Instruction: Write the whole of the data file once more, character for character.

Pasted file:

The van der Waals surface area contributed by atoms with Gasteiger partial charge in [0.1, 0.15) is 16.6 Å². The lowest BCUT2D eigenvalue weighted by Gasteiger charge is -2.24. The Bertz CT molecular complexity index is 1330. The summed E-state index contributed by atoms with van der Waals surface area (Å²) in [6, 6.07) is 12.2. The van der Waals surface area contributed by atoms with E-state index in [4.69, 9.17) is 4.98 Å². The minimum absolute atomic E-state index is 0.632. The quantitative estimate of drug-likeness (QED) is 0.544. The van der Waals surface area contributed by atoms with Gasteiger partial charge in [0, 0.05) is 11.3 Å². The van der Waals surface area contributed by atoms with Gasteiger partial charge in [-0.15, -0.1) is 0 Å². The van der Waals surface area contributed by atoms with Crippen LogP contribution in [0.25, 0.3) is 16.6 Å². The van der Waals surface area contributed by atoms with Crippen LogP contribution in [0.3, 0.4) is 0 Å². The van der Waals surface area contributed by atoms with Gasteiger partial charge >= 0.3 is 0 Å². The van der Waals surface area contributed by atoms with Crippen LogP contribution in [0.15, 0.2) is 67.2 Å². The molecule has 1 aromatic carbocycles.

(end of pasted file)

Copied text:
The van der Waals surface area contributed by atoms with Gasteiger partial charge in [0.1, 0.15) is 16.6 Å². The lowest BCUT2D eigenvalue weighted by Gasteiger charge is -2.24. The Bertz CT molecular complexity index is 1330. The summed E-state index contributed by atoms with van der Waals surface area (Å²) in [6, 6.07) is 12.2. The van der Waals surface area contributed by atoms with E-state index in [4.69, 9.17) is 4.98 Å². The minimum absolute atomic E-state index is 0.632. The quantitative estimate of drug-likeness (QED) is 0.544. The van der Waals surface area contributed by atoms with Gasteiger partial charge in [0, 0.05) is 11.3 Å². The van der Waals surface area contributed by atoms with Gasteiger partial charge in [-0.15, -0.1) is 0 Å². The van der Waals surface area contributed by atoms with Crippen LogP contribution in [0.25, 0.3) is 16.6 Å². The van der Waals surface area contributed by atoms with Crippen LogP contribution in [0.3, 0.4) is 0 Å². The van der Waals surface area contributed by atoms with Gasteiger partial charge >= 0.3 is 0 Å². The van der Waals surface area contributed by atoms with Crippen LogP contribution in [0.15, 0.2) is 67.2 Å². The molecule has 1 aromatic carbocycles.